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By Ann Newman and Robert Wenslow

Ann Newman - final Robert Winslow-finalThe solid form of a compound can encompass a variety of materials, including crystalline (polymorphs, hydrates, solvates, salts, and co-crystals) and amorphous (amorphous materials and amorphous solid dispersions), as shown in the figure. It is important to realize that the solid form present in a formulation will determine a number of important properties including dissolution rate, solubility, and bioavailability, all of which are key to producing a successful formulation in early- or late-stage development. This is especially the case for solid oral dosage formulations. Therefore, it is often recommended to monitor and control the API solid form in both drug substance and drug product in order to ensure consistent biopharmaceutical properties throughout a drug development program.

What happens when the solid form changes during development? The most famous case is ritonavir, where a new crystalline form with significantly lower solubility was found in a marketed soft gel formulation that had been on the market for two years. This resulted in the product being removed from the market while it could be reformulated with the new crystalline material. It is estimated that hundreds of millions of dollars were spent to fix the problem with a loss in revenue of at least $250 million. It is also likely that every large pharmaceutical company has a story like this. But form changes can happen at any point during the development process.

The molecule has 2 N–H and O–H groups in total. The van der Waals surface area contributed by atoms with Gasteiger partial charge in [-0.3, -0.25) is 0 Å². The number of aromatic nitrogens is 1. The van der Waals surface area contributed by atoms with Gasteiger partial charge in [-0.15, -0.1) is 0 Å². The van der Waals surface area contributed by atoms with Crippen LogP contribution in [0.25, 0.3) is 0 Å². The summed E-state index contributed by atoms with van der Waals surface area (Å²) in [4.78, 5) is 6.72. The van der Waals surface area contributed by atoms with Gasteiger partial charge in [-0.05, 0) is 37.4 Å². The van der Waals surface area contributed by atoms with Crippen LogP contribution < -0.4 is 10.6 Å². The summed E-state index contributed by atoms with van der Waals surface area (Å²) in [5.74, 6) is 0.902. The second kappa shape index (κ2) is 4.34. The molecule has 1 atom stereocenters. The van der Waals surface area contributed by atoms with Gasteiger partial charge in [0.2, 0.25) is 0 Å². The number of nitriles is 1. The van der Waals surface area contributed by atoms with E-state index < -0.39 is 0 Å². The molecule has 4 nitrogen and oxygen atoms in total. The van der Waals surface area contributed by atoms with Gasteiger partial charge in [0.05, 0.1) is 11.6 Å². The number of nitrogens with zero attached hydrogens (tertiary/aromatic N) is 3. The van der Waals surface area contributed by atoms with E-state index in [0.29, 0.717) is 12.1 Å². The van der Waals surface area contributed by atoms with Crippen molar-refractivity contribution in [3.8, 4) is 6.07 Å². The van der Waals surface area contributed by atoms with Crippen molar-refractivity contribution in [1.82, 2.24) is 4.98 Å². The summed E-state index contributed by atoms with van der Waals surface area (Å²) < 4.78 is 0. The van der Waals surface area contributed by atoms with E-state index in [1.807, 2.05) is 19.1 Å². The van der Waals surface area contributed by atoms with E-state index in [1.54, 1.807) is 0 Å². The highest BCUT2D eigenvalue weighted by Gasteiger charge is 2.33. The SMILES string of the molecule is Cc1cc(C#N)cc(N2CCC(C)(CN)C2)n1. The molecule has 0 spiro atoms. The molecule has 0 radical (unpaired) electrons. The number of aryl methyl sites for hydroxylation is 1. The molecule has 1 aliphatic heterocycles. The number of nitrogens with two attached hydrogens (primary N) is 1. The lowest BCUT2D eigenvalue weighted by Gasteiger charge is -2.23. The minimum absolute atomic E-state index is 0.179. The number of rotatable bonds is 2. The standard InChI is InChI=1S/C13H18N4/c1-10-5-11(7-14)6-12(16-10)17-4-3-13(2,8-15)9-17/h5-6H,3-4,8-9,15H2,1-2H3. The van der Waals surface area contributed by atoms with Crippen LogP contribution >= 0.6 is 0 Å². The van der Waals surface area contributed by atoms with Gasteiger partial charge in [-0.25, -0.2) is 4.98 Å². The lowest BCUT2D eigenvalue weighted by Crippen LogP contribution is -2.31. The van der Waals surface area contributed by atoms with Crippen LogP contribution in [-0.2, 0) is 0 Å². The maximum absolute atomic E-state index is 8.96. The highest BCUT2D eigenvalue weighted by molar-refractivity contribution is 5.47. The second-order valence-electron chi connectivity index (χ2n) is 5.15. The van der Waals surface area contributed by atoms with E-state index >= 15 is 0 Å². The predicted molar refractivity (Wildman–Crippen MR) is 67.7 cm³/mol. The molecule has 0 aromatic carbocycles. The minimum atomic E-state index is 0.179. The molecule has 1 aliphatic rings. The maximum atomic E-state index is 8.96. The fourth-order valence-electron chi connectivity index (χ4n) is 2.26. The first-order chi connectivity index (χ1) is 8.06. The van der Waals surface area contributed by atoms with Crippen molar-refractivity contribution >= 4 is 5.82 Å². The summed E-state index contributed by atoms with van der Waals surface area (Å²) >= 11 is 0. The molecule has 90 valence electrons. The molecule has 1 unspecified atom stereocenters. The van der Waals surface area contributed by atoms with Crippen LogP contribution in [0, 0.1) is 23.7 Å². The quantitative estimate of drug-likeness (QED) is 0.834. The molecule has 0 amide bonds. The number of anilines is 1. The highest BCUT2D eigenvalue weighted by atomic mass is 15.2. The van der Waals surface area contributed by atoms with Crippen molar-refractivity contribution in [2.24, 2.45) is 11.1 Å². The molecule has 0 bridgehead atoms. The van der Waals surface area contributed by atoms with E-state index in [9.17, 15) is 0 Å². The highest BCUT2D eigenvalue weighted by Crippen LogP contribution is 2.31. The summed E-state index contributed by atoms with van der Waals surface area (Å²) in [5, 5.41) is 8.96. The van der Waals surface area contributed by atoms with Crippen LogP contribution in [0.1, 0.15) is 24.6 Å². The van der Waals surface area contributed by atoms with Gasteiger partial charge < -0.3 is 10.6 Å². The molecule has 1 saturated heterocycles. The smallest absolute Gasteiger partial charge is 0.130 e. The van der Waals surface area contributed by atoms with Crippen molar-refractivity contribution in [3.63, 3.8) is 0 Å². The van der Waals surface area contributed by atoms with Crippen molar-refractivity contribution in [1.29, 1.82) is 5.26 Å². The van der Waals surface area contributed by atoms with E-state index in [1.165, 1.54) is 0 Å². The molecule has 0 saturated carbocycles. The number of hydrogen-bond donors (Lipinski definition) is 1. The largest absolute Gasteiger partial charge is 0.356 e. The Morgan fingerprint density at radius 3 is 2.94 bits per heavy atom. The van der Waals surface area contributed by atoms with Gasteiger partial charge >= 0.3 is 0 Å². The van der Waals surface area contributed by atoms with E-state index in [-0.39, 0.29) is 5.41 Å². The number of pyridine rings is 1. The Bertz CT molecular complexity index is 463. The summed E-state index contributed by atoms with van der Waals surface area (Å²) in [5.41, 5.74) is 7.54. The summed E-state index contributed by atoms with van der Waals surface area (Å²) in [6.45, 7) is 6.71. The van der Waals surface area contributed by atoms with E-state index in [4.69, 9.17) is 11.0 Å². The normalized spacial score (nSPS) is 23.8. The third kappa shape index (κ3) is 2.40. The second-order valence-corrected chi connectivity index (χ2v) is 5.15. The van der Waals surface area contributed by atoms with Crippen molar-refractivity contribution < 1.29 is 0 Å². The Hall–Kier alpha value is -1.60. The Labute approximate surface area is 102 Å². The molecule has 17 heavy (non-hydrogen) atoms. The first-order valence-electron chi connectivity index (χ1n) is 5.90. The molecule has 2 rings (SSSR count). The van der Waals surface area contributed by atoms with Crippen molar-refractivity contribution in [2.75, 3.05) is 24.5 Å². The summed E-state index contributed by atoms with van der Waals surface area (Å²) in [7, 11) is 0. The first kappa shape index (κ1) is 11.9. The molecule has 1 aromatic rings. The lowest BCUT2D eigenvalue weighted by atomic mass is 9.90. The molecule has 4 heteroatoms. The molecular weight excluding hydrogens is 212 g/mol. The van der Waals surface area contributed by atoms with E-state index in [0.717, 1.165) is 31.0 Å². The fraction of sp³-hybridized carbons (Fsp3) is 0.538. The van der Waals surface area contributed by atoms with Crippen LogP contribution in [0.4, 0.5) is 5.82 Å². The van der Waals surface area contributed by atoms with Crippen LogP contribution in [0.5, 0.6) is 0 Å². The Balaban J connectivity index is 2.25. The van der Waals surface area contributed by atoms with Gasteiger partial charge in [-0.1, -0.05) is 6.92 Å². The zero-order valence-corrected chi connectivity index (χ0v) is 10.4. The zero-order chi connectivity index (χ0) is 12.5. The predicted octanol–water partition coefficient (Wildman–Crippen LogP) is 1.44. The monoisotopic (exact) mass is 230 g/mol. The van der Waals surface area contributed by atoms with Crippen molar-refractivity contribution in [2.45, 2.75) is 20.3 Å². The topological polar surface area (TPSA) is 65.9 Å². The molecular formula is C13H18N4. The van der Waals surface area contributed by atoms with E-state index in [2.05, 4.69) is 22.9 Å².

How do you prevent situations like this from happening? By understanding the solid form options and selecting the best form. This involves screening, property determination, and understanding any process related transformations that may occur during development. While changing the solid form in early development is relatively easy, a change in late development or after marketing can be time and cost intensive.

We collected some “good, bad, and ugly” scenarios with respect to API solid form changes in the pharmaceutical industry, to help scientists understand the importance of solid-state throughout the development process. Specific case studies were chosen to outline the impact of API solid form changes brought about by: (1) choosing a non-ideal salt form for early preclinical development; (2) relaxed due-diligence for a “fast-tracked” compound; (3) a serendipitous late stage form change; (4) lack of attention to solid form for an in-licensed compound; and (5) a less than bullet-proof intellectual property (IP) landscape surrounding an innovator molecule.

It is important to understand that adequate attention to API solid form during development will aid in managing risk for a program. Whether you are an innovator company looking to out-license your gold molecule as a platinum package, an innovator company looking to bring a drug to market with a strong patent landscape, or a generic company looking to enter the market with your own IP for the molecule, it should be clear from the case studies presented, that API solid form is an important aspect of any development program.

Ann Newman, Ph.D., is a pharmaceutical consultant for Seventh Street Development Group LLC and vice president scientific development at Crystal Pharmatech Inc.
Bob Wenslow, Ph.D., is vice president for business development at Crystal Pharmatech Inc.